Tag Archives: Hell’s Gate

Remembering the General Slocum disaster (June 15, 1904)

The General Slocum Memorial Fountain, one of the sole reminders of one of New York City’s darkest days,  is not a very awe-inspiring memorial.

This is no dig at the custodians of Tompkins Square Park, where the memorial has been on display since 1906, nor at Bruno Louis Zimm, the fountain’s sculptor whose creation presents two children in idyllic profile, next to an engraving: “They were Earth’s purest children, young and fair.”

Its left side unveils its more tragic context: “In memory of those who lost their lives in the disaster to the steamer General Slocum, June XV MCMIV.”

The fountain, while charming and tranquil, is inadequate in expressing the grief and horror that filled New Yorkers on June 15, 1904, when, during a church-sponsored day trip headed for the Long Island Sound, the General Slocum steamboat caught fire and sank in the East River, killing more than a thousand passengers, mostly women and children.

This tragedy was the single deadliest event in New York City history until September 11, 2001.

This disaster virtually wiped out the German presence on the Lower East Side—entire families perished, many of whom had just gotten a foothold in New York a generation before. In a single morning the lights of Kleindeutschland, New York’s Little Germany, permanently faded.

The boat had been chartered by St. Mark’s Evangelical Lutheran Church* for their yearly day trip excursion to the Long Island Sound. It was a chance for the congregation to briefly break out of the crowded Lower East Side to enjoy a day in the sun. Among the passengers was the Liebenow family, the parents and their three daughters, Anna, Helen, and Adella, along with several aunts and cousins.

A postcard featuring the General Slocum from the Museum of the City of New York collection.

Courtesy MCNY

The Slocum left the pier shortly before 9 a.m. and began its slow crawl up the East River. Captain William Van Schaick had been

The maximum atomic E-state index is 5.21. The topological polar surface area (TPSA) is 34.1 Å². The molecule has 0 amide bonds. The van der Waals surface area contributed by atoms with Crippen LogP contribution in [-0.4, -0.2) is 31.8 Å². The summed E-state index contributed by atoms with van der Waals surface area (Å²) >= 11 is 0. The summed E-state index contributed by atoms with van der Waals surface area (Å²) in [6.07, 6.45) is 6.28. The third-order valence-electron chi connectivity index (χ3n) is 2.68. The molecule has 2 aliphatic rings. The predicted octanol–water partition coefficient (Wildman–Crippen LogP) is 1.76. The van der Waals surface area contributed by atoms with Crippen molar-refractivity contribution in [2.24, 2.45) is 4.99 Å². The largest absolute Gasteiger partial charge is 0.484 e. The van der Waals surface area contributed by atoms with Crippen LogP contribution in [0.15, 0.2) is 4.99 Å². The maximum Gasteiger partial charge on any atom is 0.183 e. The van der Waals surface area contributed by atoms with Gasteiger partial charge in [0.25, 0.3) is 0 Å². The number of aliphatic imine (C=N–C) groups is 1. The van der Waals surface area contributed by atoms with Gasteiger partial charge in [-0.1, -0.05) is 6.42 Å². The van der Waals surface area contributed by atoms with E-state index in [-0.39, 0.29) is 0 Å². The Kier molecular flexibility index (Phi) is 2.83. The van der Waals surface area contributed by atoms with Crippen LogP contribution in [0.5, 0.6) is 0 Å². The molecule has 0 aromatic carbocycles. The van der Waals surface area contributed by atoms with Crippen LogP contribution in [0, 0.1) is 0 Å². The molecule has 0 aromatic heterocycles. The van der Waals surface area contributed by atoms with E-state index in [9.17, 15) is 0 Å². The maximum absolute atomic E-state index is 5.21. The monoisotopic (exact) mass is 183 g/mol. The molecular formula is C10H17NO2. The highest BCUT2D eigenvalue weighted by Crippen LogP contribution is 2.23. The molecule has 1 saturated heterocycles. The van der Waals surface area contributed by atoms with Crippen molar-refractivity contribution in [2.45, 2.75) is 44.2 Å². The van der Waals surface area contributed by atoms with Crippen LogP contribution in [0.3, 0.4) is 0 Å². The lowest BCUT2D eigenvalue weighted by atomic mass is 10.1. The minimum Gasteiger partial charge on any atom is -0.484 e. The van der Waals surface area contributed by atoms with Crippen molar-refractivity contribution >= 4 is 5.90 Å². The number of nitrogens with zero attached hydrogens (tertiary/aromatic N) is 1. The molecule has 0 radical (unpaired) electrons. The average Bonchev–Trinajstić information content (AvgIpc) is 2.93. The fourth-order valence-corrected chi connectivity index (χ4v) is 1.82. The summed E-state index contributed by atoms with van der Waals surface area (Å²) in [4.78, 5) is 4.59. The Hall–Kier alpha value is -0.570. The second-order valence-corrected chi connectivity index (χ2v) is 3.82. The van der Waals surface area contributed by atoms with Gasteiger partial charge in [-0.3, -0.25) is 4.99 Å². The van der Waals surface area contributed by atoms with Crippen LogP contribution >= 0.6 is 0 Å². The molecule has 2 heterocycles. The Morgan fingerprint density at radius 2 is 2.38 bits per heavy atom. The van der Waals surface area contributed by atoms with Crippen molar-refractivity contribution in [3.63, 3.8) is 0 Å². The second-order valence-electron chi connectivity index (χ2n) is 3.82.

principally concerned that morning with one turbulent spot up the East River, a dangerous confluence of waters known as the Hell Gate. It had already sunk hundreds of vessels as far back as the seventeenth century. By 1904 it was still a dangerous pass, but on this day, the Hell Gate would not be the problem.

About 30 minutes into the voyage, a child noticed that a small fire had started in the lamp room below the main deck.

A crewman tried to stamp it out, throwing charcoal on it in an effort to contain it. But the flames only grew larger.

Crew members grabbed a firehose—only to find it rotten to the point that it burst wide open. These were not men trained for emergency situations; once they realized the hoses were useless, they simply gave up.

from the Brooklyn Daily Eagle

Civilized behavior soon gave way to panic as the flames quickly spread through the lower levels of the steamer, fire jumping from passengers’ clothing to hair.

Families moved away from the flames only to find themselves pressed up against the boat’s railings as panicked crowds pushed forward in search of fresh air. Children lost hold of their parents, never to see them again.

Crowds surged toward the Slocum’s six lifeboats and attempted to hoist them down. But they wouldn’t budge—somebody had wired them to the wall.

The life preservers, never properly inspected, were filled with rotten cork, and several exploded into dust. They were not only useless—they were actually dangerous. Panicked parents strapped preservers to their children and tossed them overboard, only to watch in horror as they sank from sight.

Below deck, passengers were burned to death—huddled in groups and trapped in corners. Smoke choked many, causing unconsciousness; many were trampled underfoot.